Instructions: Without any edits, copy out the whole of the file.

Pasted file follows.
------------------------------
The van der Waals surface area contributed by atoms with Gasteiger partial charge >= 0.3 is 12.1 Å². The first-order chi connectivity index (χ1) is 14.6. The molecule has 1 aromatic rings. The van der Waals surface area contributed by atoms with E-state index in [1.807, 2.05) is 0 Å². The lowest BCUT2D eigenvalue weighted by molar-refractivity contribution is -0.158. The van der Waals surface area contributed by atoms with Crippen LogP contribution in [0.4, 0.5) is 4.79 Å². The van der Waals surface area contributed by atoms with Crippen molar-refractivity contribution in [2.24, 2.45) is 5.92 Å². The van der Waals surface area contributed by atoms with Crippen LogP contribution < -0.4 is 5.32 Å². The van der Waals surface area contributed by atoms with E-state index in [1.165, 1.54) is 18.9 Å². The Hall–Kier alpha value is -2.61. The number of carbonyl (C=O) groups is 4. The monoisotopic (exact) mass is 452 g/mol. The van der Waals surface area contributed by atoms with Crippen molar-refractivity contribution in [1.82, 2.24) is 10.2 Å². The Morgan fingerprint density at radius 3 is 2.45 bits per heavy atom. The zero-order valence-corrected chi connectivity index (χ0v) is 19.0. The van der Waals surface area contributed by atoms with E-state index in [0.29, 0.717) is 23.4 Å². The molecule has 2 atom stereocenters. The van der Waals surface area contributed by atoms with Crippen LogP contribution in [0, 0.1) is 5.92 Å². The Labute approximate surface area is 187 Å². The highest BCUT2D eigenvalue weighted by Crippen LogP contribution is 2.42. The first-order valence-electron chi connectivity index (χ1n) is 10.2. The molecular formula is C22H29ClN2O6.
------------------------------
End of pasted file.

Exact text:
The van der Waals surface area contributed by atoms with Gasteiger partial charge >= 0.3 is 12.1 Å². The first-order chi connectivity index (χ1) is 14.6. The molecule has 1 aromatic rings. The van der Waals surface area contributed by atoms with E-state index in [1.807, 2.05) is 0 Å². The lowest BCUT2D eigenvalue weighted by molar-refractivity contribution is -0.158. The van der Waals surface area contributed by atoms with Crippen LogP contribution in [0.4, 0.5) is 4.79 Å². The van der Waals surface area contributed by atoms with Crippen molar-refractivity contribution in [2.24, 2.45) is 5.92 Å². The van der Waals surface area contributed by atoms with Crippen LogP contribution < -0.4 is 5.32 Å². The van der Waals surface area contributed by atoms with E-state index in [1.165, 1.54) is 18.9 Å². The Hall–Kier alpha value is -2.61. The number of carbonyl (C=O) groups is 4. The monoisotopic (exact) mass is 452 g/mol. The van der Waals surface area contributed by atoms with Crippen molar-refractivity contribution in [1.82, 2.24) is 10.2 Å². The Morgan fingerprint density at radius 3 is 2.45 bits per heavy atom. The zero-order valence-corrected chi connectivity index (χ0v) is 19.0. The van der Waals surface area contributed by atoms with E-state index in [0.29, 0.717) is 23.4 Å². The molecule has 2 atom stereocenters. The van der Waals surface area contributed by atoms with Crippen LogP contribution in [0, 0.1) is 5.92 Å². The Labute approximate surface area is 187 Å². The highest BCUT2D eigenvalue weighted by Crippen LogP contribution is 2.42. The first-order valence-electron chi connectivity index (χ1n) is 10.2. The molecular formula is C22H29ClN2O6.